Republican Gov. Matt Bevin and Democratic Attorney General Andy Beshear clashed over education, health care and pensions at a forum hosted by the Kentucky Farm Bureau on Wednesday.
The rivals in Kentucky’s race for governor touted their rural roots and played up stark differences in their personalities and policy proposals.
Beshear attacked Bevin for supporting charter schools, saying that the institutions would run traditional public schools “out of town.”
“What happens in your communities when the lights go off in your public schools and they never come back on,” Beshear said.
Charter schools are publicly funded, but are directly managed by independent organizations instead of local school districts.
Lawmakers passed a law in 2017 allowing charter schools in Kentucky, but the legislature has declined to pass a funding scheme for the institutions. No charter schools have opened in the state.
Bevin called Beshear’s critique “nonsense,” arguing that charter schools would provide competition for low-performing schools.
“We’re standing right now in a county where 70 percent of black children cannot read at grade level. Don’t tell me we’re serving these kids well. We’re failing them, it’s an abject failure,” Bevin said.
During a news conference with reporters after the debate, Bevin said that most teachers appreciate his administration’s advocacy for pension funding and criticized those who don’t.
“These things are the things that, I’ll tell you what, most teachers understand. Are there some that are angry for reasons that they don’t even fully understand, seemingly so,” Bevin said.
Beshear attacked Bevin for his proposal to require able-bodied people on Medicaid to prove they are working, volunteering or in school in order to keep their benefits.
Bevin said that “people who want the free lunch” don’t appreciate the state’s current trajectory.
“I can’t believe he would stand here quite seriously and say it’s inappropriate to ask able-bodied men and women, who have no children, to do something in exchange for free health care,” Bevin said.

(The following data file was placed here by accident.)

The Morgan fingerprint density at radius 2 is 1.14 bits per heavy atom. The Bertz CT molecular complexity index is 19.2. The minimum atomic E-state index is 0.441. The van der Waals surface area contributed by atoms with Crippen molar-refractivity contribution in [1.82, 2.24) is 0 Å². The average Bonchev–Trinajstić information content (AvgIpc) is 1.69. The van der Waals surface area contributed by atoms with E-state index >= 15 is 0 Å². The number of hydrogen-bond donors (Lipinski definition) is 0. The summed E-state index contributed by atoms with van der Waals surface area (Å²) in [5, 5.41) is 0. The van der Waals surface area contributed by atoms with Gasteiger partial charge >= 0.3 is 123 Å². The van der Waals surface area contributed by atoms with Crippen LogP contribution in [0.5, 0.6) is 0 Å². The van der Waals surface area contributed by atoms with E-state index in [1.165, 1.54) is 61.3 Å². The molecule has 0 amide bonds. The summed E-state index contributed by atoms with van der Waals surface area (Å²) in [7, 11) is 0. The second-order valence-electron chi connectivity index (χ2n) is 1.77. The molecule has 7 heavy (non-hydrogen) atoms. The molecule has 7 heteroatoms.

Both men refused to characterize President Donald Trump’s controversial tweets attacking four minority congresswomen as “racist,” though Beshear did call the comments “ugly.”
“I don’t think anybody should ever be told to go back to another country. Those are U.S. citizens, they ought to be treated with respect,” Beshear said.
Bevin defended Trump and chided a reporter for asking about the tweets.
“Do I think the president is racist? Absolutely not. I know him personally, he knows me and my family personally,” Bevin said. “Anybody, like yourself, who is trying to imply that is literally just trying to be divisive. Shame on you.”
At several points during the forum, Bevin brought up former Gov. Steve Beshear, the attorney general’s father, accusing the former governor of leaving the state in disarray.
“The previous Beshear that you mentioned left this state and me as governor saddled with $6 billion in deferred maintenance on bridges alone,” Bevin said. “This is not acceptable. We can’t keep kicking cans down on the road. We have to make hard decisions. It’s easy to sit up here and make promises but they have to be paid for. At the end of the day, everything has to be paid for.”
The Kentucky Supreme Court has unanimously ruled that Gov. Matt Bevin didn’t do anything wrong in 2017 when he overhauled several state boards that deal with public education.
Democratic Attorney General Andy Beshear sued Bevin over the actions, arguing that the governor had circumvented the legislature’s lawmaking authority by appointing non-voting charter school advisers to the Kentucky Board of Education and totally replacing boards that deal with certifying teachers and establishing curriculum standards, among other changes.